career transition and life coaching for physicians

Life’s Lessons from the Superbowl

Whether you are a football fan or not, yesterday’s Superbowl game between the New England Patriots and the Seattle SeaHawks was both exciting and entertaining! Talk about a game that went right down to the wire! It’s a shame that one team had to lose. Then again, there’s always something to learn from such a loss. (more about that later.)

Plus, you got to watch the latest versions of the Superbowl TV ads. (For some, including my 30-yr old daughter Amy, that was the ONLY reason to watch the Superbowl in the first place.) I especially liked the Budweiser Ad featuring the love between a lab puppy and a big Chlysdale. I also loved the Fiat ad featuring an amorous old Italian couple and a bouncing Viagra pill. (priceless!)

Back to the game: Seattle seemed to have their second consecutive Superbowl in the bag, with possession of the ball on the New England 1 yard line and 3 downs to push the ball only 1 yard for a game-winning touchdown with 20 seconds left on the clock. That, after a Patriot rookie cornerback blew coverage leading to a miraculous catch at the Patriots goal line. Plenty of time for 3 plays. It seemed New England’s courageous 10-point comeback in the last 10 min. of the game would go for naught. Poor rookie cornerback Malcolm Butler would have to live with the fact his blown coverage let his team down and lost the Superbowl.

Then, mysteriously, Seattle’s “head” coach, Pete Carroll (a guy I especially don’t like, after he coached the USC Trojans for a number of arrogant years) made what may be the biggest blunder in Superbowl history. Instead of ordering up a safe 1-yard running play by their bull moose halfback Marshawn Lynch, coach called a riskier pass play. More flash, more show, I guess.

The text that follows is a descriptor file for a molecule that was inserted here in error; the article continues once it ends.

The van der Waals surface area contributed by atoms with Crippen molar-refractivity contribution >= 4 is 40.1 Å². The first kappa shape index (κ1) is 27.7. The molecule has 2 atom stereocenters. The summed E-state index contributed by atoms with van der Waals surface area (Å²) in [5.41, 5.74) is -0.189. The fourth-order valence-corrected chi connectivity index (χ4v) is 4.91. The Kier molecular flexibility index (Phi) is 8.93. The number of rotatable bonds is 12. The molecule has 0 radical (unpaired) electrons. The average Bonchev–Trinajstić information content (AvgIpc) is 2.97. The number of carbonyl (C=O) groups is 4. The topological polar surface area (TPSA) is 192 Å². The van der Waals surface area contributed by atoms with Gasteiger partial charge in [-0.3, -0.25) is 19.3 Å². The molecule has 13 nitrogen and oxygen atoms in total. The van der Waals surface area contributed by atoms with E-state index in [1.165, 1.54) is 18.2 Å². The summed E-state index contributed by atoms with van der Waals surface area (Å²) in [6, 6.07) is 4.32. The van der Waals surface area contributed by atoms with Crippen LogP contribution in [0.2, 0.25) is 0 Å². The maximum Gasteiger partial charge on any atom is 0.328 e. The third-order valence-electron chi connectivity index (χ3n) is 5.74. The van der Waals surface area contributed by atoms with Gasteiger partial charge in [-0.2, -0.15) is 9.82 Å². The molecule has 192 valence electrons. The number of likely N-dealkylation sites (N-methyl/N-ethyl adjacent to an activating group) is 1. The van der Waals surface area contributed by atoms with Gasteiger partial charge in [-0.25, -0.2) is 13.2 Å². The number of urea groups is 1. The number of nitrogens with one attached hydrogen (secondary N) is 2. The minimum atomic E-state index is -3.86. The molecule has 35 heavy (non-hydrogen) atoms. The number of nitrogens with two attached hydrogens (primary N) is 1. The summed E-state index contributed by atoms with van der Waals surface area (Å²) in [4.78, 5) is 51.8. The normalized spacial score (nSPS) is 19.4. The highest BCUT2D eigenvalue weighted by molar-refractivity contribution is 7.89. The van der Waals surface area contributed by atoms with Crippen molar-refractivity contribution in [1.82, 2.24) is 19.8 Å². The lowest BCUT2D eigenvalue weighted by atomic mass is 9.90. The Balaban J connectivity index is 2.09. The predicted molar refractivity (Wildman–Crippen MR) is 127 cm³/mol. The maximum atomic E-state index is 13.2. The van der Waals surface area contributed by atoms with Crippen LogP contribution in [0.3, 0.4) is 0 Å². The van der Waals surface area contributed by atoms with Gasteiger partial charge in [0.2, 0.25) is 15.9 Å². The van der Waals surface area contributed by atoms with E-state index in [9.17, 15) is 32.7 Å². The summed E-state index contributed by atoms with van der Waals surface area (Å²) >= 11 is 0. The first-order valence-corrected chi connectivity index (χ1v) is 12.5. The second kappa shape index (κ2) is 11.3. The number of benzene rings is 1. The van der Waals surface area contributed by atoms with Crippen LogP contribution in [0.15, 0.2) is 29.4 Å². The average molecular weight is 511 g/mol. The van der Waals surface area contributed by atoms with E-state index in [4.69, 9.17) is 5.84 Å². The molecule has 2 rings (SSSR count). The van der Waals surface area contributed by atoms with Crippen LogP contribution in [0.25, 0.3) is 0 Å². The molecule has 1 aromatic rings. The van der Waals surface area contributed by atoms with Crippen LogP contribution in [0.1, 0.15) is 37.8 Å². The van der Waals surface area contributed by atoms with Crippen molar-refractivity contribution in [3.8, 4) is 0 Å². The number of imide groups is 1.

You all know how that ended: A surprise interception by a New England rookie corner back in the end zone, sealed the win for New England. And, created a legend reputation for that same rookie, Malcolm Butler, who had almost lost the game two plays back! “I did what I needed to do to help my team win” the humble young man said after the game. They’ll be talking about it, and him, for years.

Life’s lessons learned from that game are several, and they certainly have applications to career and life planning:

1. IN LIFE’S IMPORTANT GAMES, YOU MUST NEVER GIVE UP! The whole world thought New England’s chances to win were gone when Seattle went up 24-14 with little more than 16 minutes left to play. Not New England. They kept together, didn’t panic, had faith in themselves, kept to their plan, and kept pushing on, one little bit of gain after another. They had a vision, a plan, and they stayed with it to the end, never giving up. Even when it appeared that all was lost.

So too do many of you have a plan (or are developing a vision from which a plan will hatch). In order to succeed, and to get the life and career you so desire, all you have to do is to believe in yourself, don’t panic if things don’t go entirely by plan, (remember Malcolm Butler the rookie cornerback) and just keep showing up and doing your best. That how you become a champion. As Coach Peter says, “Most of success in life is about continuing to show up in your own life, and committing to your best effort.”

2. The other major life”s lesson in yesterday’s finish: DON’T COUNT YOUR CHICKENS BEFORE THEY HATCH, or get too cocky, flashy, or take too many risks when things are going your way in the 4th quarter. It’s never over until the fat lady sings. Typical of the SeaHawks team (and coaching staff), they were a little bit too full of themselves, and didn’t take care of business.

Coach Peter says, “When you see the end of a project or goal getting closer, don’t let up prematurely. Keep your head down, and keep pushing, until you reach the finish line. There will be plenty of time to relax and celebrate in the locker room AFTER you finish your task.”

AFTERTHOUGHT: what in the world are we going to do until football season starts up again??

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